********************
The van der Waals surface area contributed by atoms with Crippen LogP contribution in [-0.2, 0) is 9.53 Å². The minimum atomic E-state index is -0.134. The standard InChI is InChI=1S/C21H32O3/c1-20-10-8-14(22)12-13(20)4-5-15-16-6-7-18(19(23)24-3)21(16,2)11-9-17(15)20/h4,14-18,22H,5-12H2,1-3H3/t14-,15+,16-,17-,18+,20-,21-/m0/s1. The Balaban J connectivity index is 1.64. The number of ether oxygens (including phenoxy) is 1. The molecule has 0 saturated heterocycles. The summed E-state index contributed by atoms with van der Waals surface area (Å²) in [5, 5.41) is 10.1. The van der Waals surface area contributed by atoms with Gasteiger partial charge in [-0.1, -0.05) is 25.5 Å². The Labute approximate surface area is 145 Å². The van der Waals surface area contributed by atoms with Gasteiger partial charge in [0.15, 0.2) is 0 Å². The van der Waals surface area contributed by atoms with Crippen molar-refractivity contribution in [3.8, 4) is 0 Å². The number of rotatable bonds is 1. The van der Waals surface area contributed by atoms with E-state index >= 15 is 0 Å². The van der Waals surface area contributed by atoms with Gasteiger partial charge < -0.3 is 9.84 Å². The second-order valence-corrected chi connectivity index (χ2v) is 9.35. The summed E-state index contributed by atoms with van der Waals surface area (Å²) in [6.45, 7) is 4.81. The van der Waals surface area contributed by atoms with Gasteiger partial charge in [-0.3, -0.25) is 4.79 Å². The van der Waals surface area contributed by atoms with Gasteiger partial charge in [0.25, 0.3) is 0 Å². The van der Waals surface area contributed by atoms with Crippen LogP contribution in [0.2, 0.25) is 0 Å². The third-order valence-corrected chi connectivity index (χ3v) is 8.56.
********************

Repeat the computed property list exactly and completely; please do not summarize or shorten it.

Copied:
The van der Waals surface area contributed by atoms with Crippen LogP contribution in [-0.2, 0) is 9.53 Å². The minimum atomic E-state index is -0.134. The standard InChI is InChI=1S/C21H32O3/c1-20-10-8-14(22)12-13(20)4-5-15-16-6-7-18(19(23)24-3)21(16,2)11-9-17(15)20/h4,14-18,22H,5-12H2,1-3H3/t14-,15+,16-,17-,18+,20-,21-/m0/s1. The Balaban J connectivity index is 1.64. The number of ether oxygens (including phenoxy) is 1. The molecule has 0 saturated heterocycles. The summed E-state index contributed by atoms with van der Waals surface area (Å²) in [5, 5.41) is 10.1. The van der Waals surface area contributed by atoms with Gasteiger partial charge in [-0.1, -0.05) is 25.5 Å². The Labute approximate surface area is 145 Å². The van der Waals surface area contributed by atoms with Gasteiger partial charge in [0.15, 0.2) is 0 Å². The van der Waals surface area contributed by atoms with Crippen molar-refractivity contribution in [3.8, 4) is 0 Å². The number of rotatable bonds is 1. The van der Waals surface area contributed by atoms with E-state index >= 15 is 0 Å². The van der Waals surface area contributed by atoms with Gasteiger partial charge < -0.3 is 9.84 Å². The second-order valence-corrected chi connectivity index (χ2v) is 9.35. The summed E-state index contributed by atoms with van der Waals surface area (Å²) in [6.45, 7) is 4.81. The van der Waals surface area contributed by atoms with Gasteiger partial charge in [-0.3, -0.25) is 4.79 Å². The van der Waals surface area contributed by atoms with Gasteiger partial charge in [0.25, 0.3) is 0 Å². The van der Waals surface area contributed by atoms with Crippen LogP contribution in [0.2, 0.25) is 0 Å². The third-order valence-corrected chi connectivity index (χ3v) is 8.56.